Read more »
Feb 18, 2013
This month InfoTrends’ on-line research will include an important addition – the Ultimate Guide to color digital label and packaging (CDLP) presses. The Ultimate Guide Online is a series of databases utilized by print and marketing service providers, as well as industry suppliers, to compare hardware and software solutions. The new Ultimate Guide to CDLP joins the established Ultimate Guides for Roll-Fed Devices, Cut-Sheet Devices, and various software guides, such as Enterprise TransPromo, Multi-Channel Communications, Variable Data Publishing, Web-to-Print solutions, and Print MIS.
Read more »
Oct 4, 2012
These are the three devices that replicate paper-based documents in quantity: copier, printer, and press.
The difference between a copier and a printer is that the copier requires a hard copy original and the printer requires an electronic file. My guess is that very few, if any, copiers are manufactured any more. The light lens system has been replaced with a scanning system connected to a printer. A Multi Function Printer (MFP) is called that because it can copy, scan, print, and fax. Old habits die hard so they are still called copiers; although, most are really MFPs.
Printers evolved from Read more »
May 11, 2012
Drupa is the largest print-related exhibition in the world. It is a cross between a world’s fair and the storming of the Bastille. It is the place where new printing technology is introduced. And much of that technology is years away.
The first thing that hits you is the sheer size of it all. It takes almost an hour to walk from one side of the messe (fairgrounds) to the other (well, at my age it does). There are the equivalent of 20 buildings filled with every kind of printing and related device on earth. And there were 170,000 people from all over the world by the mid-point of the show.
The day before the formal opening is when Heidelberg (HEI) has their traditional press conference. But they were usurped by Landa, a company that revealed a new nano graphic printing technology. In fact, HEI is partnering with Landa on a future printing device.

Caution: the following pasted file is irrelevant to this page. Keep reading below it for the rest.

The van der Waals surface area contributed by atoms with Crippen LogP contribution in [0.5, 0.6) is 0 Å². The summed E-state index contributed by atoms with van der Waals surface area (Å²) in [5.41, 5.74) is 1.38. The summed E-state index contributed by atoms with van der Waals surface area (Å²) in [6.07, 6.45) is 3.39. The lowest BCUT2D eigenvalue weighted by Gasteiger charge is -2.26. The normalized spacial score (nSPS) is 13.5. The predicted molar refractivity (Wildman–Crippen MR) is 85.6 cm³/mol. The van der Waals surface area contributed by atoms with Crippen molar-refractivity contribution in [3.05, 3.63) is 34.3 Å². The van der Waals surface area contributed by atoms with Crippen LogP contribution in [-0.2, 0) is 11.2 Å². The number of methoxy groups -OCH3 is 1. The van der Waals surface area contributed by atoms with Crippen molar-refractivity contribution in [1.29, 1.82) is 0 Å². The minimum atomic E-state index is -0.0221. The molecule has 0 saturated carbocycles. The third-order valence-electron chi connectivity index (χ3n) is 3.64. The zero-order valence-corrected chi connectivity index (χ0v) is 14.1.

The Landa news became Read more »
Mar 21, 2012
InfoTrends has had two similar inquiries about the February 29 announcement of Xeikon’s 2011 results, each from a company that is not in the label press market but that is interested in it. The question has been about the possibility that the published Xeikon 2011 results are a proxy for the market for color digital in label and packaging. Xeikon N.V. (Eede, The Netherlands), a major supplier of presses for label and packaging, as well as for document printing, reported that 2011 sales fell by 7% compared with 2010, to EUR 129.8 million from EUR 139.3 million for the earlier year. The net profit, though, was EUR 7.0 million, compared with a net profit of EUR 4.7 million in 2010, an increase the company attributed to greater efficiency.
The simplest response is that no, in fact on the label and packaging side of Xeikon had a great year in 2011, and the published results are not clear on that. Meanwhile, one other note is that 2010 was a year for Xeikon, so the fact that 2011 came close to 2010 was overall not bad. For the sake of perspective, we’ll comment further here on what Xeikon reported and on what we believe the overall view is. Read more »
Mar 9, 2012
It is no secret that inkjet will be BIG at drupa 2012 and the most likely label for the 2012 iteration of the world’s largest graphic arts trade show will be inkjet drupa (again). But it is far too early to count out tonerbased technology and apart from many important, but incremental improvements we expect to see, there is still potential for ground-breaking improvements in toner technology.
At the pre-drupa press conference on the 7th of March in Lisbon, Xeikon hinted at such improvements with what it calls Quantum technology. According to Xeikon it offers far lower running costs at significantly improved speeds compared to its current toner offerings, while maintaining the quality level of current Xeikon toner offerings. It is the latter which it believes will set Quantum apart from inkjet, while in speed and running cost it should be similar. Read more »